Negotiations for a purchase started, since the USA were still neutral at that point. However the US Congress never gave its approval in the end. The capacity of the Swedish shipbuilding industry needed too much time for a local construction, and negotiations resumed, as the Swedish delegation went to Italy and try to purchase the Italian Alberico da Barbiano, but it never came to fruition. Instead, it was decided to copy locally the cheaper and simpler Dutch HNLMS Tromp design. As designed, it was to be 4,800 tonnes armed with the same artillery found on the Gotland. But this proposal was ultimately rejected and the commission recommended four even smaller cruisers.

In the spring of 1940, AB Bofors was ordered 6-in cannons for the Dutch navy, just seized by the Swedish state. This opportunity effect meant they were now available for a Swedish cruiser, but their size was no longer compatible with the type of smaller cruisers previously advocated. Instead, Riksdag voted in 1940 the construction of two larger cruisers able to carry these guns. Ultimately this was opened to bids, even in this context, to the only possible still neutral supplier at that time, which in addition had quite a good reputation in cruiser and battleship design: Italy.

Netherlands Eendracht class
Netherlands Eendracht class (cancelled). Her artillery was reused on the Tre Kronor class.

CRDA Design

Stabilimento Tecnico Triestino (Trieste) merged with Cantiere Navale Triestino (Monfalcone) in 1930 to create Cantieri Riuniti dell’Adriatico (CRDA). The yard became quickly famous to built numerous light and heavy cruisers (ike the Garibaldi class, plus state of the art battleships like the Veneto and Roma for the Regia Marina, and had quite a design expertise, on par with Ansaldo, on the international scene. CRDA was trusted and started working on a proposal, largely based on the Garibaldi class to gain time. The design was worked out even after Italy entered the war, and was ultimately ready in 1941, approved by the Swedish Government. It was to be armed in Sweden to avoid retention/requisition of foreign artillery and systems, and built locally in Sweden with all possible local subcontractors.

As designed, the new cruisers were given seven Bofors 152 mm guns (instead of the ten 6-in of the Garibaldi class), and with a singular arrangement that resemble the one chosen for the Siamese Taksin class cruisers. Indeed she was built with a single triple turret forward, and two twin turrets aft. They already existed, previously manufactured at Bofors for the planned Dutch Eendracht-class battlecruisers, but taken over by the Swedish government as the country surrendered in May 1940.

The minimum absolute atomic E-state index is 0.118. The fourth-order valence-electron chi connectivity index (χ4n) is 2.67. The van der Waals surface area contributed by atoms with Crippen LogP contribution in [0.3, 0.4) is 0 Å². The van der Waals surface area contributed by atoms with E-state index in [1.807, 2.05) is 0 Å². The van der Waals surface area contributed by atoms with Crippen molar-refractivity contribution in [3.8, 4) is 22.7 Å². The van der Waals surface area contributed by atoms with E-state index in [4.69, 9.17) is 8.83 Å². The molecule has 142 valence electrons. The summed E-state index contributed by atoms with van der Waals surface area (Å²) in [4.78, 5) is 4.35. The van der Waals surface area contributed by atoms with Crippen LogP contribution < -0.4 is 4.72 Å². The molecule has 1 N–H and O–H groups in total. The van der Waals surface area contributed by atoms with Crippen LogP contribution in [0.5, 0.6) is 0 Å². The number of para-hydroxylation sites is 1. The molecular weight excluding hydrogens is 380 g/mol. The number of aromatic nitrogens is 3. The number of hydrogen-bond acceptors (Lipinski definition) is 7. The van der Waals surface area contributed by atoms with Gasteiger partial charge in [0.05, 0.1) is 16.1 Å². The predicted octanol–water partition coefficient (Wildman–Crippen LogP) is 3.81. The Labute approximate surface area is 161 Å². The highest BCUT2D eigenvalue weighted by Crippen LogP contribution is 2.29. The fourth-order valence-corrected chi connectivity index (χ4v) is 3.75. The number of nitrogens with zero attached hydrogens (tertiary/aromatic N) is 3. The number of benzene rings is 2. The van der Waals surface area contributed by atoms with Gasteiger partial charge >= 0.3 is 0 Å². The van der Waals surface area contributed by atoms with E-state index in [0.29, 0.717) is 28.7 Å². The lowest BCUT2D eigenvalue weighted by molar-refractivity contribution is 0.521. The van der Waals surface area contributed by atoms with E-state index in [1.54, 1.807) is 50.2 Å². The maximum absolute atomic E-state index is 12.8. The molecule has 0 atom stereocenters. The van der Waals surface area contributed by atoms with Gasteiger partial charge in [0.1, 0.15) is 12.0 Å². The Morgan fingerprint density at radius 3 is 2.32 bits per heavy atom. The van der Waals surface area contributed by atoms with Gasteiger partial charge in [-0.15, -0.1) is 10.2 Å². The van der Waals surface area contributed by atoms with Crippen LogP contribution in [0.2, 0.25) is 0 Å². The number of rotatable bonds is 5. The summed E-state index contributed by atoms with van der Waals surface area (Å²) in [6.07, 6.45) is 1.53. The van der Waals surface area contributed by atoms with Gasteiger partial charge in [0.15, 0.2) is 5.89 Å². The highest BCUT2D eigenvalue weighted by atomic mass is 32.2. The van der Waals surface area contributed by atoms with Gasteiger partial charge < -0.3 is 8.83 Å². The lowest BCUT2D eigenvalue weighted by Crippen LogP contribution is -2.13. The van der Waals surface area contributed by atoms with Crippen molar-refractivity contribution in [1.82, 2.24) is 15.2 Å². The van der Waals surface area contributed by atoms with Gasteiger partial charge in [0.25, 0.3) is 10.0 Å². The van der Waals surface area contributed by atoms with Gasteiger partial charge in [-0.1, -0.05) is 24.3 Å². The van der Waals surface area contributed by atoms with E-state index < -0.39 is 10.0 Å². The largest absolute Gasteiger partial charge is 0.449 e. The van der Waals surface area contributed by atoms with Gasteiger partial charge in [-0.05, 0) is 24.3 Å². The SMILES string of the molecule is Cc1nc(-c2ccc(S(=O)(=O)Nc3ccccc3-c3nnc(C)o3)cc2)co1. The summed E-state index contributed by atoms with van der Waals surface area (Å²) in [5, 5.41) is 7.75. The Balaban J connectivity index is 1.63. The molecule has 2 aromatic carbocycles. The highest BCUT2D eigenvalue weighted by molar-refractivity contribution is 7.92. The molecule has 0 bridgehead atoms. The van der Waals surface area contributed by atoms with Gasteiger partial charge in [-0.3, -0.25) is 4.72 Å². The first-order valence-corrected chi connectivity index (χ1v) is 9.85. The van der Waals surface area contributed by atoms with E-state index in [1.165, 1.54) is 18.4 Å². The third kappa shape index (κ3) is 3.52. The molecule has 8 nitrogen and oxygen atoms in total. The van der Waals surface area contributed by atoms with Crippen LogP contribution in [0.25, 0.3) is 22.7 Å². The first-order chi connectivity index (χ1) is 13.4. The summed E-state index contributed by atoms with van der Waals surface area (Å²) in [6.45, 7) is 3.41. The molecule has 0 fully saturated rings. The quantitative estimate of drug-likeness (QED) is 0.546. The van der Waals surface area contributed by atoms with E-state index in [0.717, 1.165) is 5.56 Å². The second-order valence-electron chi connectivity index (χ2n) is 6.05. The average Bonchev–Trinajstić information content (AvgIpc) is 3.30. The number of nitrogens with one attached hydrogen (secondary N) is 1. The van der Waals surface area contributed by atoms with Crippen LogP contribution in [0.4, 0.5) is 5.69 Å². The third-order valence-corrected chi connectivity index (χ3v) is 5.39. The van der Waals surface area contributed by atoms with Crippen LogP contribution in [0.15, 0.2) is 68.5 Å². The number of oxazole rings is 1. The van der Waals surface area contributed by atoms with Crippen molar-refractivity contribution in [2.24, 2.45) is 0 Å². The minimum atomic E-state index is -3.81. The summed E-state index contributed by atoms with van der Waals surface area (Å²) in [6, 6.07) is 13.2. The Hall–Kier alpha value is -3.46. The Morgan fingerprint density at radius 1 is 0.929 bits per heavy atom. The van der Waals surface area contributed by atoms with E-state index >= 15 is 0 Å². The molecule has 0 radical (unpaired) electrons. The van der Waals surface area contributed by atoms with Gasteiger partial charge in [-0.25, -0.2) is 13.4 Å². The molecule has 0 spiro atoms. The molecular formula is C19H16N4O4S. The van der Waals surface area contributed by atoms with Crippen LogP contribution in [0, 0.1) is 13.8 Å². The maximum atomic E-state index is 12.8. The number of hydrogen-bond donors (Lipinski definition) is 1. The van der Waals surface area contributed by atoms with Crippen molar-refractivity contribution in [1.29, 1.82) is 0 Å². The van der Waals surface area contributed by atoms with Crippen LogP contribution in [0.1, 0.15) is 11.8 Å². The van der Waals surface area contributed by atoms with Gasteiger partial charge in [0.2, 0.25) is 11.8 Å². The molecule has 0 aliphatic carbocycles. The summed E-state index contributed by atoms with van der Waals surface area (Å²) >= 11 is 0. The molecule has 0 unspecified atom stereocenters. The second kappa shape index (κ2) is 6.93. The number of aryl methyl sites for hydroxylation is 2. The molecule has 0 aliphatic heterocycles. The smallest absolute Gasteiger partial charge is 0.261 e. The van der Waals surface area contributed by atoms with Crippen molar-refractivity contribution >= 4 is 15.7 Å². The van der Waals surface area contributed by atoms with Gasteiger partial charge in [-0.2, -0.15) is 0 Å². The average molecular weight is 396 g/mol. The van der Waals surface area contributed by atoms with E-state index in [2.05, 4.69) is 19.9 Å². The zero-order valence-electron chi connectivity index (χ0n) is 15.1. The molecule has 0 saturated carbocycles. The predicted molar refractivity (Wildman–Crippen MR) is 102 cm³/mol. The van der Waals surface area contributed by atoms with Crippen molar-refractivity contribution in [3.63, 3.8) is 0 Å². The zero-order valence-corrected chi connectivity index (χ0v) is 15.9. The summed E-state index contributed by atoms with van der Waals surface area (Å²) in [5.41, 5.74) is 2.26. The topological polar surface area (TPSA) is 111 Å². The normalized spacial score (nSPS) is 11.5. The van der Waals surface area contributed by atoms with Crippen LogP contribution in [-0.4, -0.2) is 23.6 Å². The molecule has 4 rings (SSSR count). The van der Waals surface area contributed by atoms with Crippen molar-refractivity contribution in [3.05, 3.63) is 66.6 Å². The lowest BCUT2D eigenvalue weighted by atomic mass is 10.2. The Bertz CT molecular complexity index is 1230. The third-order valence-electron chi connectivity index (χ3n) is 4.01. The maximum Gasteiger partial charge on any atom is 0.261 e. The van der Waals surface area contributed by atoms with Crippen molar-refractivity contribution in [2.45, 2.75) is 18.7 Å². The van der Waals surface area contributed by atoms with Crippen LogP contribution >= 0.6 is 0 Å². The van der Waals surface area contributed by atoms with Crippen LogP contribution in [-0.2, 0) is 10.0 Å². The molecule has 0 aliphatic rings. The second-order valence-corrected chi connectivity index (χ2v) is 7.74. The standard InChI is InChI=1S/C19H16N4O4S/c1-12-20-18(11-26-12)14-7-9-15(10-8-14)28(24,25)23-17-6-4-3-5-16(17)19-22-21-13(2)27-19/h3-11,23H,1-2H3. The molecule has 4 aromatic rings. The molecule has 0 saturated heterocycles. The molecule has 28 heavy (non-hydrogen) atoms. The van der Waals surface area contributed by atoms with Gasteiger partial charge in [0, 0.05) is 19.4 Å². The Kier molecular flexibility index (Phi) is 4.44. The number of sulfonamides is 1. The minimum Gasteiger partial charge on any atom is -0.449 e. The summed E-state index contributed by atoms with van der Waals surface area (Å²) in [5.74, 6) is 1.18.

Swedish 12 cm guns light cruiser project (1944):

Further design delays (1941-43)

There was an intense political debate about them, which needed to rework the design, and its completion was not done until early 1943. During these debates extensive work with the contract documentation was done until tenders could be requested from Götaverken and Eriksbergs Mekaniska Verkstads AB, in June 1942. They were many back and forth reunions between the admiralty, the purchase commission and the Swedish government. On 15 September 1942 an agreement was signed with the shipyards, for the construction of the two vessels at a cost of SEK 65 million per vessel (SEK 1.2 billion 2009). At last, the final drafts were approved, and the ships order to the Götaverken and Eriksberg shipyards, Gothenburg, which had to be modified to accept their large hulls was authorized and setup. HSwMS Tre Kronor was eventually launched on 16 December 1944, HSwMS Göta Lejon on 17 November 1945, but none was ready to take any part in the conflict as their completion dragged on in a postwar context.

Göta Lejon original tower superstructure
Göta Lejon original tower superstructure


Both vessels were the most impressive ships ever to be built in Sweden (and remained so arguably to this day), by size and tonnage. It required many adjustments to the shipyards and by default of a direct purchase, the solution of building these ships locally was a lenghty process. So much so, that between the parliament agreed to plan the ships in 1940, the design mukltiple revisions, whereas guns were already available, led to a launch in 1945 and completion was not done before 1947. Both were now confronted to a brand new context and potential adversary: The Soviet Baltic fleet. This had an effect on the design revisions made on Tre Kronor’s sister ship later, Göta Lejon, as well as radical post-trial design revisions.

Hull & construction